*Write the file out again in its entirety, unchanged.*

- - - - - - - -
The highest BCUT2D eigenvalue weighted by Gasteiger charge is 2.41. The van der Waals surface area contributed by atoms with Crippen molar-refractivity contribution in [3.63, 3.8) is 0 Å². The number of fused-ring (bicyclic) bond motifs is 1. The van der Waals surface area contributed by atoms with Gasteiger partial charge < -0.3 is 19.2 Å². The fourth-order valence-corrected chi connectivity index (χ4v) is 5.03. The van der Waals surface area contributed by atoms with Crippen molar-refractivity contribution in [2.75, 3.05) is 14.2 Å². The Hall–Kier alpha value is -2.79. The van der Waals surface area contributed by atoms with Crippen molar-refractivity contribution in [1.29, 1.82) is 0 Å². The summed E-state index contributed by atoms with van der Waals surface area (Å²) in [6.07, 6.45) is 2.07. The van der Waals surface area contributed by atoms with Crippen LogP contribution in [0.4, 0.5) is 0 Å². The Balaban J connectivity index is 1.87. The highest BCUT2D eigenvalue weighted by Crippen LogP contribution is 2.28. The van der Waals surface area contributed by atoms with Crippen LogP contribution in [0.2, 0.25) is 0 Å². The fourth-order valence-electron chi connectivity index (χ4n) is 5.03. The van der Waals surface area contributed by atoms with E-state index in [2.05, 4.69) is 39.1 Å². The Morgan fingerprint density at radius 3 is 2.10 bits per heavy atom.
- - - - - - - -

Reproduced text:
The highest BCUT2D eigenvalue weighted by Gasteiger charge is 2.41. The van der Waals surface area contributed by atoms with Crippen molar-refractivity contribution in [3.63, 3.8) is 0 Å². The number of fused-ring (bicyclic) bond motifs is 1. The van der Waals surface area contributed by atoms with Gasteiger partial charge < -0.3 is 19.2 Å². The fourth-order valence-corrected chi connectivity index (χ4v) is 5.03. The van der Waals surface area contributed by atoms with Crippen molar-refractivity contribution in [2.75, 3.05) is 14.2 Å². The Hall–Kier alpha value is -2.79. The van der Waals surface area contributed by atoms with Crippen molar-refractivity contribution in [1.29, 1.82) is 0 Å². The summed E-state index contributed by atoms with van der Waals surface area (Å²) in [6.07, 6.45) is 2.07. The van der Waals surface area contributed by atoms with Crippen LogP contribution in [0.4, 0.5) is 0 Å². The Balaban J connectivity index is 1.87. The highest BCUT2D eigenvalue weighted by Crippen LogP contribution is 2.28. The van der Waals surface area contributed by atoms with Crippen LogP contribution in [0.2, 0.25) is 0 Å². The fourth-order valence-electron chi connectivity index (χ4n) is 5.03. The van der Waals surface area contributed by atoms with E-state index in [2.05, 4.69) is 39.1 Å². The Morgan fingerprint density at radius 3 is 2.10 bits per heavy atom.